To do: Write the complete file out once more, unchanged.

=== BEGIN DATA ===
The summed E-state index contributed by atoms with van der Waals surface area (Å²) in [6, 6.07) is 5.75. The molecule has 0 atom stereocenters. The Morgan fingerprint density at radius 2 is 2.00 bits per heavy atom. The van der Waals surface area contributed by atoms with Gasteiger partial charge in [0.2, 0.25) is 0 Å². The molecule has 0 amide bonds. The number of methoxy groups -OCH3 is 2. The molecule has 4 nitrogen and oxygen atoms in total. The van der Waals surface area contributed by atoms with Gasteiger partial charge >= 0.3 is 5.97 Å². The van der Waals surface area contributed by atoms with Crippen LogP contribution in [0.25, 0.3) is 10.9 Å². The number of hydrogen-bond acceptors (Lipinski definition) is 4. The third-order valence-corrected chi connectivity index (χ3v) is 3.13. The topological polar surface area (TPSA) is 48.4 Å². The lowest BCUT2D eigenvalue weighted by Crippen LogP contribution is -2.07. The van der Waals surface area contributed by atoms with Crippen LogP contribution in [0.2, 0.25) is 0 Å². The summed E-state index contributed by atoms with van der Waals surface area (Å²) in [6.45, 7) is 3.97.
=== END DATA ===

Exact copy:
The summed E-state index contributed by atoms with van der Waals surface area (Å²) in [6, 6.07) is 5.75. The molecule has 0 atom stereocenters. The Morgan fingerprint density at radius 2 is 2.00 bits per heavy atom. The van der Waals surface area contributed by atoms with Gasteiger partial charge in [0.2, 0.25) is 0 Å². The molecule has 0 amide bonds. The number of methoxy groups -OCH3 is 2. The molecule has 4 nitrogen and oxygen atoms in total. The van der Waals surface area contributed by atoms with Gasteiger partial charge >= 0.3 is 5.97 Å². The van der Waals surface area contributed by atoms with Crippen LogP contribution in [0.25, 0.3) is 10.9 Å². The number of hydrogen-bond acceptors (Lipinski definition) is 4. The third-order valence-corrected chi connectivity index (χ3v) is 3.13. The topological polar surface area (TPSA) is 48.4 Å². The lowest BCUT2D eigenvalue weighted by Crippen LogP contribution is -2.07. The van der Waals surface area contributed by atoms with Crippen LogP contribution in [0.2, 0.25) is 0 Å². The summed E-state index contributed by atoms with van der Waals surface area (Å²) in [6.45, 7) is 3.97.